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Wall Lifting (ウォールリフティング), called Wall Lift in English broadcasts, has been the final obstacle of Second Stage since the first tournament except on three tournaments, being SASUKE 18 (replaced by Shoulder Walk), SASUKE 28, and 29 (both replaced by Passing Wall), marking it the obstacle with most appearance in SASUKE. It also is the only obstacle which used Latin-scripted English alphabet for its naming, as it was named WALL LIFTING and WALL LIFTING RUN in the first three tournaments. Nevertheless, Katakana naming was ultimately adopted for the obstacle which still stands today.

Its function is simple: competitors must lift three walls of increasing weight that are 2.4 metres apart and dash towards the goal (pressing a red button since SASUKE 8) before the time runs out. The weight of the three walls are 30 kg (66 lbs), 40 kg (88 lbs), and 50 kg (110 lbs), respectively. However, the heavy weights combined with competitors rushing to finish the stage usually lead to time outs.

Wall Lifting being named as WALL LIFTING RUN


For the first seven tournaments, competitors just needed to walk or dash through the open gates in order to clear Second Stage. If the competitors fail to do so, the gates will close, signifying a failure.

However, starting SASUKE 8, a button was added, requiring competitors to press it in order to stop the clock, open the gates, and move on. If competitors went through the gates without pressing the button, they would be disqualified, as what Paul Hamm did in SASUKE 14.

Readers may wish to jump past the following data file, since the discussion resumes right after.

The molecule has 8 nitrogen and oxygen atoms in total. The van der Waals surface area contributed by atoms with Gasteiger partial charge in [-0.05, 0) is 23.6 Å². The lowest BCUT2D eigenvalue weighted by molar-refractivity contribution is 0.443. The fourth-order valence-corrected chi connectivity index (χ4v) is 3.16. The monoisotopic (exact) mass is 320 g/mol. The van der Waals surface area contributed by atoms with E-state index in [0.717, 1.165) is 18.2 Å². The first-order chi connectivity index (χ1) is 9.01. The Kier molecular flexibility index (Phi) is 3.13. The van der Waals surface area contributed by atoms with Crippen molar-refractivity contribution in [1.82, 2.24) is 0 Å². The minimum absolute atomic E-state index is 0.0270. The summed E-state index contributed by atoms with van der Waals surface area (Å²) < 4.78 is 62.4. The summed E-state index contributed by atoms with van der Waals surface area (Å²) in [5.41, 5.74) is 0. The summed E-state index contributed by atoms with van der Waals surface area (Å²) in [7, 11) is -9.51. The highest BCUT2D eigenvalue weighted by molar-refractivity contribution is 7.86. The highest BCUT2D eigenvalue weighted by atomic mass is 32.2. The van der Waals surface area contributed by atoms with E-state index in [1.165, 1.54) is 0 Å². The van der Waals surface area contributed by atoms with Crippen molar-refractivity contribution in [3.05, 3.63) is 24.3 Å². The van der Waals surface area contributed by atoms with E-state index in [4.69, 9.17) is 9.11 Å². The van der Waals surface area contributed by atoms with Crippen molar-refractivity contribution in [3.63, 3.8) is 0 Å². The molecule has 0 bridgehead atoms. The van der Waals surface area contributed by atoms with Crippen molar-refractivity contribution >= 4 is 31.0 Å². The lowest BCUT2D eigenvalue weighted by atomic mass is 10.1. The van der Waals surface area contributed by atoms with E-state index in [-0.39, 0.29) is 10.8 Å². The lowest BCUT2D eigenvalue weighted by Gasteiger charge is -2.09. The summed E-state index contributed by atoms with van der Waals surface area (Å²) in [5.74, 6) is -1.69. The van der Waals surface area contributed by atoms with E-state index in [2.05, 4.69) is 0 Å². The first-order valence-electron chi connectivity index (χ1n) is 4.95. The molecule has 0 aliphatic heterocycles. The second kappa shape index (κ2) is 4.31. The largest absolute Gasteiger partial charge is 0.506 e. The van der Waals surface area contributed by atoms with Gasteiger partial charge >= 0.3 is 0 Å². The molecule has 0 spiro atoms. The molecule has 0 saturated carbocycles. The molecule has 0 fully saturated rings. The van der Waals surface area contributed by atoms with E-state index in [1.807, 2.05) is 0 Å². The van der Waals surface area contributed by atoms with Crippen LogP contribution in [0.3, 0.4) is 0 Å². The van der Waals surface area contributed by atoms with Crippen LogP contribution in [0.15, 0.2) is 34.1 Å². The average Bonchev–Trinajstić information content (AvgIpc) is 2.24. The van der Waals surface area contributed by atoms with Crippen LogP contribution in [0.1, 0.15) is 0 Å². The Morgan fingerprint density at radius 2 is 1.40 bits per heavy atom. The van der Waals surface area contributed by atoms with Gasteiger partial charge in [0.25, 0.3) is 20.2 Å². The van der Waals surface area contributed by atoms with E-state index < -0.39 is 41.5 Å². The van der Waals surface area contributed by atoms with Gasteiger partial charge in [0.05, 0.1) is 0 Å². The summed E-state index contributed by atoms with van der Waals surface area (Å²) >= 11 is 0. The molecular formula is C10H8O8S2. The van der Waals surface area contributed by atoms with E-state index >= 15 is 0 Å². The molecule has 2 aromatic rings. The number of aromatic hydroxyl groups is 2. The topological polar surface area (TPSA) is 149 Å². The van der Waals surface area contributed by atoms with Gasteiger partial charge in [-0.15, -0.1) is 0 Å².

After Levi Meeuwenberg injured his foot in SASUKE 20, the walls were raised approximately 50 cm off the ground, whereas in prior tournaments, the walls were raised in variable heights off the ground. This made the obstacle slightly easier, as competitors could reach under the walls instead of lifting them from the sides. The walls would eventually be lowered to their pre-SASUKE 20 height variables in SASUKE 32.

Passing Wall that was used to replace this obstacle in SASUKE 28 and 29 was a modification of the obstacle, where the second wall had to be pushed apart instead of being lifted up.

From SASUKE 30 onwards, due to it being attempted after Backstream, it caused problems for competitors as they had to raise the walls with wet hands, making it slippery.

In some instances, due to high humidity, the walls would not go down when the competitors lifted them. This happened on two occasions, in SASUKE 3 (during Ōmori Akira's run, where wall #2 and #3 were stuck midway) and in SASUKE 31 (during Drew Drechsel's run, where wall #3 was stuck all the way up). This, combining with trying to prevent injury occured to Levi Meeuwenberg from happening again, prompting the production to install a counterweight mechanism starting from SASUKE 32 that would allow the walls used to drop down instantly to drop slower, albeit making things easier for competitors as they could had more time to dive below the walls.

Visual Design

  • For the first 12 SASUKE tournaments, the walls ware painted with black and yellow stripes, with the numbers "1", "2", and "3".
  • From SASUKE 13 to SASUKE 17, the walls were repainted with black and silver stripes, with the Roman numerals "I", "II", and "III".
  • From SASUKE 19 to SASUKE 27, the numbers and stripes were removed and replaced with plain wooden walls.
  • From SASUKE 30 to SASUKE 34, the walls were changed back to metal and painted silver with the currently used Japanese daiji numerals (Accounting numbers) "壱", "弐", and "参", though that was firstly used on Passing Wall.